This Week in History

Archives

Vancouver’s Chinatown: a vibrant neighbourhood!

For the week of Monday April 30, 2012

On May 2, 1986, the World Exposition opened its doors in Vancouver, British Columbia. At this fair, participating countries presented their representative pavilions. China’s pavilion was distinguished by an imposing gate, the China Gate, that would later be given to the Vancouver Chinatown. This gate had to be demolished and rebuilt because it was not designed as a permanent structure. A new China gate now adorns the Chinese Cultural Centre plaza on Pender Street, the main street of Chinatown.

Millennium Gate, not to be confused with the China Gate, straddles Pender Street and marks the beginning of Vancouver’s Chinatown.
© City of Vancouver, 2007

Chinatown’s origins date back to the 1880s, when a number of Chinese settlers established themselves around East Pender, west of Main Street. While the City of Vancouver had given the community a parcel of land to clear and cultivate, the arrival of numerous Chinese labourers after the completion of the Canadian Pacific Railway inflamed anti-Asian feelings in Vancouver. This led to acts of violence and vandalism against the Chinese population in 1887. Despite these tensions, the community grew and the neighbourhood prospered.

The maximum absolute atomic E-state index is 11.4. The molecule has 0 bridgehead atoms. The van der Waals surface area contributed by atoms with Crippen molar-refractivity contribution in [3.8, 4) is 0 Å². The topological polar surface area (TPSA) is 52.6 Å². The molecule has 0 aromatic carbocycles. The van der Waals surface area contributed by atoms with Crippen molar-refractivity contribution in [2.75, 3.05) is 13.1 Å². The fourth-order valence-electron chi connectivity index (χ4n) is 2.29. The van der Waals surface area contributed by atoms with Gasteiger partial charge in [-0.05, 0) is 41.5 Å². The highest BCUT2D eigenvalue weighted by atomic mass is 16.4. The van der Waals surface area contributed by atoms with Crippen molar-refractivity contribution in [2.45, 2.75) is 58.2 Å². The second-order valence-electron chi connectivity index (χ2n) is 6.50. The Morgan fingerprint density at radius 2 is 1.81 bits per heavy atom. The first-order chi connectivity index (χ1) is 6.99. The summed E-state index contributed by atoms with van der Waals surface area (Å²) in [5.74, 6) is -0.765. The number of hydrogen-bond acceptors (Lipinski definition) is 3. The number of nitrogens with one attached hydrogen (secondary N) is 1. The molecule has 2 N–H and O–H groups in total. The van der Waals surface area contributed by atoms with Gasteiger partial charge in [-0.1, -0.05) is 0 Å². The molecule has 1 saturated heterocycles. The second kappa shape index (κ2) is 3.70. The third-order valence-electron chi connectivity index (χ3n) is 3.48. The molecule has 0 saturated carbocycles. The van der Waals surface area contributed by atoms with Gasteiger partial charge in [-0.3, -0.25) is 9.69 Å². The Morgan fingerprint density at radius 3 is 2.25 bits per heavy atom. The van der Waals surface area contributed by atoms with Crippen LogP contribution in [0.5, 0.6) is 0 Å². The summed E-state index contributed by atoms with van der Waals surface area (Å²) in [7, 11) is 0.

Originally, Chinese Canadians constructed rows of narrow wooden apartment buildings in order to house the majority of the population: male labourers. By the end of 1910, Chinatown covered approximately four city blocks and was typically composed of two- to four-storey buildings that usually had a business on the ground floor or that accommodated the cultural associations to which many Chinese belonged. It was during that decade and the next that most of the buildings standing today in Vancouver’s Chinatown were constructed.

The Dr. Sun Yat-Sen classical garden
© Parks Canada / Kate MacFarlane / 2010

In the 1970s, Chinatown was declared a protected heritage area because of its well-preserved architecture, which blends traditional Chinese and Western elements. Distinctive architecture features include recessed balconies and buildings with two main fronts. The neighbourhood is characterized by hidden interior courtyards, alleys, and narrow passages. New developments were created in the 1980s including the Dr. Sun Yat-Sen Garden, a traditional classical garden that harmonizes its four elements (rock, water, plants and architecture).

One of the oldest and largest Chinatowns in Canada, Vancouver’s Chinatown was designated a national historic site in 2012 because of its architectural and cultural importance. It remains a vital and vibrant centre of commercial and daily life of the Chinese Canadians. It also reflects the many struggles and contributions of Chinese Canadians throughout much of their history.

For more information on other Chinatowns and the history of the Chinese community in Canada, please read Victoria’s Chinatown: Not Enough Women, Toward a Better Future and Commemorating Chinese Railroad Workers in the This Week in History archives.

Date Modified: